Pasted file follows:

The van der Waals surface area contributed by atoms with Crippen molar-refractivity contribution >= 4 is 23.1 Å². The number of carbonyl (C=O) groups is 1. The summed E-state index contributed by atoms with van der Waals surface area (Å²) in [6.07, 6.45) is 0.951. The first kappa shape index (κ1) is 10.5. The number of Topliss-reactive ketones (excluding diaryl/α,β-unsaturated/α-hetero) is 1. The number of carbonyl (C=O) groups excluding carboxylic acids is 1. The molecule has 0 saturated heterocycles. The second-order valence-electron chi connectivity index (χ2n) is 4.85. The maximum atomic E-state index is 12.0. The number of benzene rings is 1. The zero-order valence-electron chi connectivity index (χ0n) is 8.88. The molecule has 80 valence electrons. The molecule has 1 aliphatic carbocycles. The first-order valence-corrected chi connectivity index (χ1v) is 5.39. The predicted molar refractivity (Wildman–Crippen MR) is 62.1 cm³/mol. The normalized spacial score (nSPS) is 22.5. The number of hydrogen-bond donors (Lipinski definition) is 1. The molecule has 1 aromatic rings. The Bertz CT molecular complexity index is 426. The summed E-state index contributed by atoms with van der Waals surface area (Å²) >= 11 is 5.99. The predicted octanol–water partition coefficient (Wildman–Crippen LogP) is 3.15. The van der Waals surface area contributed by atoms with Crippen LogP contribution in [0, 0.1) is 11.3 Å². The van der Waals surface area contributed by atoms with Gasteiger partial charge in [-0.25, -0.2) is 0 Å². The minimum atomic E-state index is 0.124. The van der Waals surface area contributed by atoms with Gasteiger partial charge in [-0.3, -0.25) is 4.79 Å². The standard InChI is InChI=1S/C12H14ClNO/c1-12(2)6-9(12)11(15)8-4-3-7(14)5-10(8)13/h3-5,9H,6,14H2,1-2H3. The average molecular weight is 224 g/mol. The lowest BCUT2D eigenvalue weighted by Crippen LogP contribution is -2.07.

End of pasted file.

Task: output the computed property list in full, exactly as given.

The van der Waals surface area contributed by atoms with Crippen molar-refractivity contribution >= 4 is 23.1 Å². The number of carbonyl (C=O) groups is 1. The summed E-state index contributed by atoms with van der Waals surface area (Å²) in [6.07, 6.45) is 0.951. The first kappa shape index (κ1) is 10.5. The number of Topliss-reactive ketones (excluding diaryl/α,β-unsaturated/α-hetero) is 1. The number of carbonyl (C=O) groups excluding carboxylic acids is 1. The molecule has 0 saturated heterocycles. The second-order valence-electron chi connectivity index (χ2n) is 4.85. The maximum atomic E-state index is 12.0. The number of benzene rings is 1. The zero-order valence-electron chi connectivity index (χ0n) is 8.88. The molecule has 80 valence electrons. The molecule has 1 aliphatic carbocycles. The first-order valence-corrected chi connectivity index (χ1v) is 5.39. The predicted molar refractivity (Wildman–Crippen MR) is 62.1 cm³/mol. The normalized spacial score (nSPS) is 22.5. The number of hydrogen-bond donors (Lipinski definition) is 1. The molecule has 1 aromatic rings. The Bertz CT molecular complexity index is 426. The summed E-state index contributed by atoms with van der Waals surface area (Å²) >= 11 is 5.99. The predicted octanol–water partition coefficient (Wildman–Crippen LogP) is 3.15. The van der Waals surface area contributed by atoms with Crippen LogP contribution in [0, 0.1) is 11.3 Å². The van der Waals surface area contributed by atoms with Gasteiger partial charge in [-0.25, -0.2) is 0 Å². The minimum atomic E-state index is 0.124. The van der Waals surface area contributed by atoms with Gasteiger partial charge in [-0.3, -0.25) is 4.79 Å². The standard InChI is InChI=1S/C12H14ClNO/c1-12(2)6-9(12)11(15)8-4-3-7(14)5-10(8)13/h3-5,9H,6,14H2,1-2H3. The average molecular weight is 224 g/mol. The lowest BCUT2D eigenvalue weighted by Crippen LogP contribution is -2.07.